4 Signs It’s Sexual Aversion Disorder, Not Asexuality

Sexuality, the capacity for sexual feelings, is a complex aspect of our experience, but it becomes even more complex when you realize that you don’t feel it at all. For some people, this lack of sexual attraction can indicate asexuality, a valid sexual orientation. Still, sometimes feeling asexual can be just the surface level of some deeper emotions that prevent you from feeling comfortable with sex. These two can often be tough to tell apart. To help you navigate this, here are some signs it’s a sexual disorder, not asexuality.

Racing Heart

When there’s a hot sexual scene in the middle of your favorite TV show, or if you get a DM from someone trying to make a move on you, how do you react? Do you simply think something like “nah, not interested”, or do you get all anxious or tense, and just want to get out of that situation? According to the Diagnostic and Statistical Manual, individuals with sexual aversion disorder feel extreme aversion and persistent avoidance of sexual contact. They are overwhelmed with fear and anxiety if they even think about having any kind of sexual interaction. But those who are asexual aren’t usually so bothered with sexual themes. They might avoid them simply because they’re not interested, but not because they’re repulsed by them. 

I Won’t Look!…

That lack of interest might be another way to distinguish the two. In a 2021 study, asexual individuals and those with a sexual aversion disorder were shown sexual and non-sexual images. The researchers wanted to know if any of these groups would pay greater attention to the sexual ones. As expected, the results showed that asexual participants paid less attention to images depicting sexuality. But those with sexual dysfunction did pay attention, and they initially focused on the sexual image instead of the non-sexual one. This suggests that those with sexual disorders may still be interested in sex-related things, but not as intensely as they did before the onset of their disorder.. So if you do feel some interest and some sexual attraction, but feel held back to act on it, it may be worth exploring these feelings further.

Feeling Bothered

The anxiety and the lack of interest in sex could make a person feel a bit down about themselves. Do you feel that way? It could be a sign there’s something more than asexuality. A 2015 study compared groups of asexuals and those with a sexual desire disorder. Study findings showed that those with the disorder had significantly greater psychological distress and even higher levels of depression than asexuals did! This might mean that those who suffer from some kind of sexual dysfunction feel bad about it and wish they could change. They might feel like their lack of sexual desire makes their lives emptier or their relationships harder to navigate. And while asexuals still may have some difficulties with romantic partners and societal expectations, generally they don’t mind their orientation and are able to accept themselves just the way they are!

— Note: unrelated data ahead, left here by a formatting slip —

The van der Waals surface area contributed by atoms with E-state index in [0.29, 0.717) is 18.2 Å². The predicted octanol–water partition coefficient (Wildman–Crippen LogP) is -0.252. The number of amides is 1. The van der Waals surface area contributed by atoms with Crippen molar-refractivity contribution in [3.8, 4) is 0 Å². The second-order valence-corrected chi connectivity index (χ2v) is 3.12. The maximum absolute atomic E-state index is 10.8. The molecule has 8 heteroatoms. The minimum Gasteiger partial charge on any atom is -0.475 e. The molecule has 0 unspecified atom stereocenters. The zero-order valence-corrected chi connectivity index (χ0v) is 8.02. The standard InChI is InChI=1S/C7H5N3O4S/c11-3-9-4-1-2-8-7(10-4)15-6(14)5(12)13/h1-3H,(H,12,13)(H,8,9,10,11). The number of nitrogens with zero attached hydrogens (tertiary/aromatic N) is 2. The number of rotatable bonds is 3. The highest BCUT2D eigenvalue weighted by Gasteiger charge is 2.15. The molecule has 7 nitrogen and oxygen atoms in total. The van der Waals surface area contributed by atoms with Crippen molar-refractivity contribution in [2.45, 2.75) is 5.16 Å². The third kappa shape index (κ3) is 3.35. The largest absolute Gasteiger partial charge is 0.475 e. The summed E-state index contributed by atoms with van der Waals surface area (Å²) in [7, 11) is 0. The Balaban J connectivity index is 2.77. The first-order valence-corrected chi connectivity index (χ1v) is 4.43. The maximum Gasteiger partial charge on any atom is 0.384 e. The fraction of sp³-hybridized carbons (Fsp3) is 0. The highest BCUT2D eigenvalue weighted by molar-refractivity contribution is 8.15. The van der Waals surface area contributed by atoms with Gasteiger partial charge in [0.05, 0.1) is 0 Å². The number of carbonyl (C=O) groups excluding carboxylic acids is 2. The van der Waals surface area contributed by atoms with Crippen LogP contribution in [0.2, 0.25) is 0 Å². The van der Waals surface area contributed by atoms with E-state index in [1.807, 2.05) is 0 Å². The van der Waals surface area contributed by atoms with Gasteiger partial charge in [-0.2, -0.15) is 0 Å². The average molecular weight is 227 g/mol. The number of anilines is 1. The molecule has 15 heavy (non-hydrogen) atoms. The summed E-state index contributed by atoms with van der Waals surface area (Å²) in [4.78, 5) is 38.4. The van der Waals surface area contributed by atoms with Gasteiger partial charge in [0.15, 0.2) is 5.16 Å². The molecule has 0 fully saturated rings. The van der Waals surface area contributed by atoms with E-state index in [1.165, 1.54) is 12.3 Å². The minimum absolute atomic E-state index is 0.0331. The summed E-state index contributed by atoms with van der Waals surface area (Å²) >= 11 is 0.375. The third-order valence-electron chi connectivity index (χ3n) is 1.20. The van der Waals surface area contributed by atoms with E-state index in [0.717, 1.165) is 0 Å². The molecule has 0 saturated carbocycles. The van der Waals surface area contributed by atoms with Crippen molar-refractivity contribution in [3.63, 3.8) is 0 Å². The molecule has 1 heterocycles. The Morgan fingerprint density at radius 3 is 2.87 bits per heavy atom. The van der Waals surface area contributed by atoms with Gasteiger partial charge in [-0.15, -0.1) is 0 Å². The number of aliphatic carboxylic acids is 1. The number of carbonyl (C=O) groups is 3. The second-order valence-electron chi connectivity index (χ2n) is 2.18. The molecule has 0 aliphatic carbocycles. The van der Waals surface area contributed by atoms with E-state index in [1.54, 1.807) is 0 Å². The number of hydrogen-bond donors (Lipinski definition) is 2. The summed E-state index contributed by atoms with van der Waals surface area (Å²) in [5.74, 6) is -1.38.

The Beginnings

The same 2015 study found another key difference between the two groups. Asexuals described their experience as “a more lifelong pattern of no sexual desire or attraction”. This was different from the group with sexual desire disorder – they remember having sexual feelings and experimenting with sex in their younger days. So as an asexual, it’s possible that you’ve always had a different experience with attraction than those around you. You may have felt confused by your peers’ experiences of developing crushes and dating, but later realized that your lack of sexual desire or attraction was due to your asexual orientation. But if you have experienced sexual attraction in the past, but now feel averse or uncomfortable around sex, it may be helpful to reflect on whether there was a specific experience or event that triggered this change.  Could something have happened that was difficult for you to handle, and made you feel this way? If that’s the case, talking to a mental health professional can provide a supportive and non-judgmental space to explore these feelings further.


So now that you’ve heard the differences, do you think your lack of sexual attraction might actually be something deeper? Or do you still think it’s just the way you roll? Hopefully this article helped you gain some more insight into your own sexuality, as well as sexuality in general. If you do question your sexual orientation and wonder if it’s something else, we encourage you to seek help from a sex therapist or any kind of a professional. And if you’re still not really comfortable talking about it, simply getting to know about yourself more could be a great first step. In the meantime, please remember that your body is amazing, and regardless of your level of desire, you are deserving of love and respect.

If this article has helped or you think it could be helpful to others, please share it! And remember: you matter!

References

Bradshaw, J., Brown, N., Kingstone, A., & Brotto, L. (2021). Asexuality vs. sexual interest/arousal disorder: Examining group differences in initial attention to sexual stimuli. PLoS ONE, 16(12). https://doi.org/10.1371/journal.pone.0261434

Brotto, L. A., Yule, M. A., & Gorzalka, B. B. (2015). Asexuality: An extreme variant of sexual desire disorder? – PubMed. The Journal of Sexual Medicine, 12(3). https://doi.org/10.1111/jsm.12806

ChoosingTherapy.com. (2022, February 17). What is sexual aversion disorder? Choosing Therapy. https://www.choosingtherapy.com/sexual-aversion-disorder/

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